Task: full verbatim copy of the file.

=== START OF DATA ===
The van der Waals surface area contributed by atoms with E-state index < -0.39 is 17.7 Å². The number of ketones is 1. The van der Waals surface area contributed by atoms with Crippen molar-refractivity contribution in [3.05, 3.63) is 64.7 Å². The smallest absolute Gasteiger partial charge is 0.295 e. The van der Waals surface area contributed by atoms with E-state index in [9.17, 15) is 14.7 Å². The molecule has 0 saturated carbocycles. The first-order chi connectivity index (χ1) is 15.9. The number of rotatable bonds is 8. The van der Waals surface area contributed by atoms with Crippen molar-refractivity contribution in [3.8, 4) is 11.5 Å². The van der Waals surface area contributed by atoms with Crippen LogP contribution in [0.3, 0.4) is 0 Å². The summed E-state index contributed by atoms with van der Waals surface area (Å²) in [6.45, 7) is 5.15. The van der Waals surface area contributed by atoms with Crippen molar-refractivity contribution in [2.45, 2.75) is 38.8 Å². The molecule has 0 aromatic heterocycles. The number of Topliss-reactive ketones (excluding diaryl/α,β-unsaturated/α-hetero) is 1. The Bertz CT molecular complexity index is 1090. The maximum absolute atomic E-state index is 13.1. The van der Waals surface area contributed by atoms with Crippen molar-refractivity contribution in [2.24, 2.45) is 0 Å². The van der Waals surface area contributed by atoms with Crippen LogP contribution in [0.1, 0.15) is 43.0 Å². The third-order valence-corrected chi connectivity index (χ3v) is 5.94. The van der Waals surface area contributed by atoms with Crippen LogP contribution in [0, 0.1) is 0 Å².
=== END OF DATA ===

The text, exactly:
The van der Waals surface area contributed by atoms with E-state index < -0.39 is 17.7 Å². The number of ketones is 1. The van der Waals surface area contributed by atoms with Crippen molar-refractivity contribution in [3.05, 3.63) is 64.7 Å². The smallest absolute Gasteiger partial charge is 0.295 e. The van der Waals surface area contributed by atoms with E-state index in [9.17, 15) is 14.7 Å². The molecule has 0 saturated carbocycles. The first-order chi connectivity index (χ1) is 15.9. The number of rotatable bonds is 8. The van der Waals surface area contributed by atoms with Crippen molar-refractivity contribution in [3.8, 4) is 11.5 Å². The van der Waals surface area contributed by atoms with Crippen LogP contribution in [0.3, 0.4) is 0 Å². The summed E-state index contributed by atoms with van der Waals surface area (Å²) in [6.45, 7) is 5.15. The van der Waals surface area contributed by atoms with Crippen molar-refractivity contribution in [2.45, 2.75) is 38.8 Å². The molecule has 0 aromatic heterocycles. The number of Topliss-reactive ketones (excluding diaryl/α,β-unsaturated/α-hetero) is 1. The Bertz CT molecular complexity index is 1090. The maximum absolute atomic E-state index is 13.1. The van der Waals surface area contributed by atoms with Crippen molar-refractivity contribution in [2.24, 2.45) is 0 Å². The van der Waals surface area contributed by atoms with Crippen LogP contribution in [0.1, 0.15) is 43.0 Å². The third-order valence-corrected chi connectivity index (χ3v) is 5.94. The van der Waals surface area contributed by atoms with Crippen LogP contribution in [0, 0.1) is 0 Å².